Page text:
Wildfire in Arizona. (AP)
What’s fueling all the fires in Florida and the West?
ASK THIS | June 11, 2004
When major wildfires break out, the media should be asking forest managers and local officials about more than just the location, size and direction of the flames. They should ask why major fires are occurring more frequently, burning hotter and spreading farther and faster than they used to. What’s gone wrong with our forest management policies?
By Norman L. Christensen, Jr.
Q: The Bush administration’s Healthy Forests Restoration Act was intended to reduce the risk of wildfires by reducing fuel loads in federal forests. Has it been effective?
Q: Why are we having so many major wildfires in recent years?
Q: What should the top priority of wildfire management policies be?
Although it’s still early in the 2004 wildfire season, major wildfires have already charred tens of thousands of acres in Florida, California, Arizona, New Mexico and Colorado. On the day I write this (June 11) the USDA reports there are eight major wildfires burning out West. National fire managers at the Bureau of Land Management have predicted continued above-normal wildfire activity for the rest of the season in much of the region. Last year was an above-normal year for wildfire activity, too.
When major wildfires break out, as they are doing more and more often these days, the media need to look beyond the flames, the human drama (compelling though it may be) and the great photo ops, and ask the question: Why is this fire burning?
Not what started it – the answer to that is often lightning, arson or careless accidents – but why was the forest allowed to become so flammable in the first place?
The problem is that our current wildfire management policies – including but not limited to the Bush administration’s Healthy Forests Restoration Act – are, at best, misguided. They don’t take into account local conditions like weather and topography, and they fail to give top priority to the most hazardous fuel source in the forest – ground fuels like dry grass, pine needles, dead limbs and low shrubs, which, when ignited, can create enough heat to scorch a tree up to a height of 150 feet.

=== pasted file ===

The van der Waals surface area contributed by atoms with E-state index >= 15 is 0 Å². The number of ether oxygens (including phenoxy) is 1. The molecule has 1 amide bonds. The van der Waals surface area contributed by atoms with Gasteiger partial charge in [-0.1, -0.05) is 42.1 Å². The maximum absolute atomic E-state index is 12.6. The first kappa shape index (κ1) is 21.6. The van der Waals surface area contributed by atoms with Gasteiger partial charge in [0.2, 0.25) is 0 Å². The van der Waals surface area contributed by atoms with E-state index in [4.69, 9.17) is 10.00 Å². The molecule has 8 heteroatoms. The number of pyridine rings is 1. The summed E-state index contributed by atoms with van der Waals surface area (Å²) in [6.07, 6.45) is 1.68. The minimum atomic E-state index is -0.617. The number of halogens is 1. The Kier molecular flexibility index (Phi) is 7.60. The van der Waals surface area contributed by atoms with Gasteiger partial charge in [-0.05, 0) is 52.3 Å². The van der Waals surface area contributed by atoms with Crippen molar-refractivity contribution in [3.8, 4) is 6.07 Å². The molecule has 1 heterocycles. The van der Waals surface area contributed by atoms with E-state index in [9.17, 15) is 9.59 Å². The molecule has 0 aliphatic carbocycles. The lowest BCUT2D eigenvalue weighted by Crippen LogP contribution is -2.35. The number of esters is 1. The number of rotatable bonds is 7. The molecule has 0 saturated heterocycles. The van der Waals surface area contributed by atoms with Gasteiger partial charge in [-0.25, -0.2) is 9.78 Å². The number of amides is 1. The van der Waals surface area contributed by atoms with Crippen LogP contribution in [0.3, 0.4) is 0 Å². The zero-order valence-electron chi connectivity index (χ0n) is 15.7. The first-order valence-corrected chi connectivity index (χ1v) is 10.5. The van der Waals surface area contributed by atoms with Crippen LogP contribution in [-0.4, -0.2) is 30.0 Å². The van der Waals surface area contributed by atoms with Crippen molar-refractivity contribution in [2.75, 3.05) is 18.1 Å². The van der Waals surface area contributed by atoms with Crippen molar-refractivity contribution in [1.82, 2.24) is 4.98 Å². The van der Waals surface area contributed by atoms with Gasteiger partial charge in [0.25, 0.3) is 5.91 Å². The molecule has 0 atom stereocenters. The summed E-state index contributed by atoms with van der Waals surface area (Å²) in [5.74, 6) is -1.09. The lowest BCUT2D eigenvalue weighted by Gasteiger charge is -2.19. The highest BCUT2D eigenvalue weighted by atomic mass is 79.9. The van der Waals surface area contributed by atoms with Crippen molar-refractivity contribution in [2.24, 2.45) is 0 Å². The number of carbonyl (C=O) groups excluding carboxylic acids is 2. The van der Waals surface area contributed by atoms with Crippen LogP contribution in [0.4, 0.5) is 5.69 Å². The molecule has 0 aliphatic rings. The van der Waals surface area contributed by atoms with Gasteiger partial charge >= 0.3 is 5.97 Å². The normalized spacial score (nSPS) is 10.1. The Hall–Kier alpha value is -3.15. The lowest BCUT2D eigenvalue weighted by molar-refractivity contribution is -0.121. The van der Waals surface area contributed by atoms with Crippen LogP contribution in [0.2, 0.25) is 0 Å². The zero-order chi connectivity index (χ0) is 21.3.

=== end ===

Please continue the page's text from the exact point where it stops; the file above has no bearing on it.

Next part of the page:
Instead, they focus on trying to "fireproof" our forests by suppressing all naturally occurring wildfires – even small, natural ones that can safely burn off ground fuels while posing no threat to human development or mature trees – and by reducing "excess" fuel loads in fire-prone forests through the selective logging of mature trees.
This approach has backfired, and actually made many forests more flammable, not less. Logging leaves behind highly flammable slash debris on the forest floor. And by thinning the tree canopy, loggers decrease moisture levels on the forest floor and create "wind avenues" through the forest that can increase the spread and speed of any wildfire that may start.
With drought and urban sprawl exacerbating the wildfire problem in recent years, federal government must reprioritize how and where its wildfire management dollars are spent. We need to focus our resources on wildfire management at the human-forest interface, where suburbs meet the wilderness. And we need to enact wildfire management policies that reduce the accumulation of ground fuels, instead of "reducing fuel loads" by allowing logging companies to thin mature trees, which may be counterproductive, anyway.
Reporters need to ask forest managers and local officials about these things when a fire breaks out. It’s not enough just to report that the fire is really big or is threatening some highway or neighborhood. You need to tell your readers or viewers why the wildfire problem is getting worse, and what can be done about it.